Q&A: Behind Fannie's And Freddie's Stock Slides

Questions swirling about whether housing financing giants Fannie Mae and Freddie Mac would need a federal bailout sent shares of the two companies tumbling on Thursday. Fannie Mae closed at $13.20, a decline of 13.8 percent for the day. Freddie Mac closed at $8, down 22 percent. Both stocks are at historic lows, with steep declines overall from a year ago — Fannie is down 78.5 percent and Freddie is down 86.1 percent.

The Wall Street Journal reported Thursday that the Bush administration was developing contingency plans for the collapse of the companies. Treasury Secretary Henry Paulson testified on Capitol Hill in an effort to calm investor anxiety about Fannie and Freddie. "They play an important and vital role in our economy and housing markets today, and they need to continue to play an important role in the future," Paulson told legislators. "Their regulator has made clear that they are adequately capitalized."

Mark Zandi, chief economist for Moody's Economy.com and an adviser to Republican Sen. John McCain's presidential campaign, told NPR that the companies may need to issue more shares of stock to raise money. That would dilute the value of existing shares, he said. "Unless you're a shareholder I wouldn't be worried because there is no chance that the federal government would allow these institutions to fail — to stop doing business. It would just be catastrophic for the system, for our economy. It's just not going to happen," Zandi said.

Here's a look at the role the two firms play in the housing market.

What are Fannie Mae and Freddie Mac?

Fannie Mae and Freddie Mac were chartered by Congress as government-sponsored enterprises, or GSEs, which gives them a quasi-governmental status. Both are in the same business: They buy home loans from lenders, then hold them in their portfolios or repackage them into bonds — known as mortgage-backed securities — that are traded on Wall Street. Fannie Mae was created in 1938; its smaller rival, Freddie Mac, was established in 1970.

What role do they play in the housing market?

Fannie and Freddie are the largest buyers of home loans in the nation. As such, they provide liquidity to housing markets. This enables banks, mortgage companies and savings and loans to keep making home loans. Consumers benefit, too: Greater liquidity means there is more money with which financial institutions can make home loans, and they can offer those loans at lower rates.

Fannie and Freddie's role is particularly important nowadays: With the credit market drying up, the firms are often the "buyer of last resort" for a mortgage at a time "when a broad-based buyers' strike threatened to paralyze the markets," says Bruce W. Harting, an analyst at Lehman Brothers, in a research note. Any threat that they might fail, he says, "could trigger a meltdown in credit markets that would make the movements in credit markets that we've seen over the last year look like a modest hiccup."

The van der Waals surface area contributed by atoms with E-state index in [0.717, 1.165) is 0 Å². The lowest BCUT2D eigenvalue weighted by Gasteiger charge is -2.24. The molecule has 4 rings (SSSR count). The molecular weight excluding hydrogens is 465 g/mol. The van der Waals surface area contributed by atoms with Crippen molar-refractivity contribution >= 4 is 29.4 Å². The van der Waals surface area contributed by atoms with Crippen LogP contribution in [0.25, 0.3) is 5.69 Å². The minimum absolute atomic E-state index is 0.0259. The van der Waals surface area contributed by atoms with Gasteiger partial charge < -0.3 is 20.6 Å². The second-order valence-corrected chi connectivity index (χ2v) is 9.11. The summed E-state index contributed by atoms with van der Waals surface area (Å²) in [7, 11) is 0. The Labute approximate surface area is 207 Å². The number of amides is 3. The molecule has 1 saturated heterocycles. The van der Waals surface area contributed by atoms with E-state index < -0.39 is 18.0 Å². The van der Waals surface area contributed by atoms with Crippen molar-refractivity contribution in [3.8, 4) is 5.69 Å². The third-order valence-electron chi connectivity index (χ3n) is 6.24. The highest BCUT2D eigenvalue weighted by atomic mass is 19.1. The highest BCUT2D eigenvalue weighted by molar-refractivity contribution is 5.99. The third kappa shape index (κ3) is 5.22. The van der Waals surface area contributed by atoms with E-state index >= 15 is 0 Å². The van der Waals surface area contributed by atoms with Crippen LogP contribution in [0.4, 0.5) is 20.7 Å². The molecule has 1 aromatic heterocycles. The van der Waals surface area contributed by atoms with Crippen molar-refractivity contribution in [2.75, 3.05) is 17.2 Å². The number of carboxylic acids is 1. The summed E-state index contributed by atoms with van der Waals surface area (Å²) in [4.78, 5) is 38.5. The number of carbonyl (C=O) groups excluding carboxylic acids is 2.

Why did shares of Fannie and Freddie plunge so far on Monday?

Shares of the two firms have been dropping for months as the housing downturn has worsened. But Monday's slide was prompted in part by a report from Harting in which he indicated that the Financial Accounting Standards Board was contemplating an accounting rule change that would have boosted the amount of capital the two companies have to keep on hand. Fannie would have to add $46 billion to its reserves; Freddie would need to add $29 billion.

The large sums spooked investors, who worried about the firms' abilities to raise that kind of cash in the current tight credit market. And the sell-off began.

Harting's report noted that the changes were "unnecessary." "It's in no one's interest for the GSEs to be saddled with overwhelming capital requirements at a time when the market needs the GSEs to buy mortgages, and when the capital markets and the economy are in very fragile states," he wrote.

Are these companies in financial trouble?

In June, the Office of Federal Housing Enterprise Oversight (OFHEO), the primary federal regulator for Fannie and Freddie, said the two companies were "adequately capitalized" — in other words, they had enough cash on hand to keep doing business.

OFHEO Director James Lockhart told reporters that Freddie and Fannie did not deserve the beating they got in the market Monday. "If you look at the financials of these two companies, how they are prudently growing their books of business ... it was hard to imagine what happened yesterday," he said.

Comments

 

Please keep your community civil. All comments must follow the NPR.org Community rules and terms of use, and will be moderated prior to posting. NPR reserves the right to use the comments we receive, in whole or in part, and to use the commenter's name and location, in any medium. See also the Terms of Use, Privacy Policy and Community FAQ.